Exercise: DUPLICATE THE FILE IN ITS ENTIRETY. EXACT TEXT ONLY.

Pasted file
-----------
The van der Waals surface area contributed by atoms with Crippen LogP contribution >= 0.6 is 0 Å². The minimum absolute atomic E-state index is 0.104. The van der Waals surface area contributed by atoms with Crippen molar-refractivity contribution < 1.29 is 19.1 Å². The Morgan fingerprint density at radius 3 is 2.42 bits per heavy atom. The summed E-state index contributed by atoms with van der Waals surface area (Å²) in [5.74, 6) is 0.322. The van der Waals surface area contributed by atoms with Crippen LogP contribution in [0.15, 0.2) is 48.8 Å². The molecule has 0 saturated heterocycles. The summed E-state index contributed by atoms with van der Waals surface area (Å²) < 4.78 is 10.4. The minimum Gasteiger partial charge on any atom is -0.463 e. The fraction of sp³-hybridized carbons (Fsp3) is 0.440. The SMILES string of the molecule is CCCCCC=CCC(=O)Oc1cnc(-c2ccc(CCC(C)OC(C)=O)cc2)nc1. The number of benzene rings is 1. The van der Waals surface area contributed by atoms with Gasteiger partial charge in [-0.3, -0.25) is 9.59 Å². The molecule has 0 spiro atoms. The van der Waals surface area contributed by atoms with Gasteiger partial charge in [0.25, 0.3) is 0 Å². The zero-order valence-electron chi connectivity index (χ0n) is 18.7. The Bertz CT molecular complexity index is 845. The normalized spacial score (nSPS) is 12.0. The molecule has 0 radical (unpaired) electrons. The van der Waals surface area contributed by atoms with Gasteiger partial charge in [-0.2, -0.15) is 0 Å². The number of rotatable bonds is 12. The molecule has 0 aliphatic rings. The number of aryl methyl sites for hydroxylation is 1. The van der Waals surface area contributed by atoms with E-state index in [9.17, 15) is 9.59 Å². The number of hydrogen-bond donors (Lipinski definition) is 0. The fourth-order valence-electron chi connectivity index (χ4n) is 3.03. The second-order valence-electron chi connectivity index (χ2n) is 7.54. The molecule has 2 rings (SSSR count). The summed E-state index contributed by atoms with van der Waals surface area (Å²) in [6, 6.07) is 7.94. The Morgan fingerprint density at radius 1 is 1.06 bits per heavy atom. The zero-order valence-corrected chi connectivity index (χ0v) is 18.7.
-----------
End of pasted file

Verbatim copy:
The van der Waals surface area contributed by atoms with Crippen LogP contribution >= 0.6 is 0 Å². The minimum absolute atomic E-state index is 0.104. The van der Waals surface area contributed by atoms with Crippen molar-refractivity contribution < 1.29 is 19.1 Å². The Morgan fingerprint density at radius 3 is 2.42 bits per heavy atom. The summed E-state index contributed by atoms with van der Waals surface area (Å²) in [5.74, 6) is 0.322. The van der Waals surface area contributed by atoms with Crippen LogP contribution in [0.15, 0.2) is 48.8 Å². The molecule has 0 saturated heterocycles. The summed E-state index contributed by atoms with van der Waals surface area (Å²) < 4.78 is 10.4. The minimum Gasteiger partial charge on any atom is -0.463 e. The fraction of sp³-hybridized carbons (Fsp3) is 0.440. The SMILES string of the molecule is CCCCCC=CCC(=O)Oc1cnc(-c2ccc(CCC(C)OC(C)=O)cc2)nc1. The number of benzene rings is 1. The van der Waals surface area contributed by atoms with Gasteiger partial charge in [-0.3, -0.25) is 9.59 Å². The molecule has 0 spiro atoms. The van der Waals surface area contributed by atoms with Gasteiger partial charge in [0.25, 0.3) is 0 Å². The zero-order valence-electron chi connectivity index (χ0n) is 18.7. The Bertz CT molecular complexity index is 845. The normalized spacial score (nSPS) is 12.0. The molecule has 0 radical (unpaired) electrons. The van der Waals surface area contributed by atoms with Gasteiger partial charge in [-0.2, -0.15) is 0 Å². The number of rotatable bonds is 12. The molecule has 0 aliphatic rings. The number of aryl methyl sites for hydroxylation is 1. The van der Waals surface area contributed by atoms with E-state index in [9.17, 15) is 9.59 Å². The number of hydrogen-bond donors (Lipinski definition) is 0. The fourth-order valence-electron chi connectivity index (χ4n) is 3.03. The second-order valence-electron chi connectivity index (χ2n) is 7.54. The molecule has 2 rings (SSSR count). The summed E-state index contributed by atoms with van der Waals surface area (Å²) in [6, 6.07) is 7.94. The Morgan fingerprint density at radius 1 is 1.06 bits per heavy atom. The zero-order valence-corrected chi connectivity index (χ0v) is 18.7.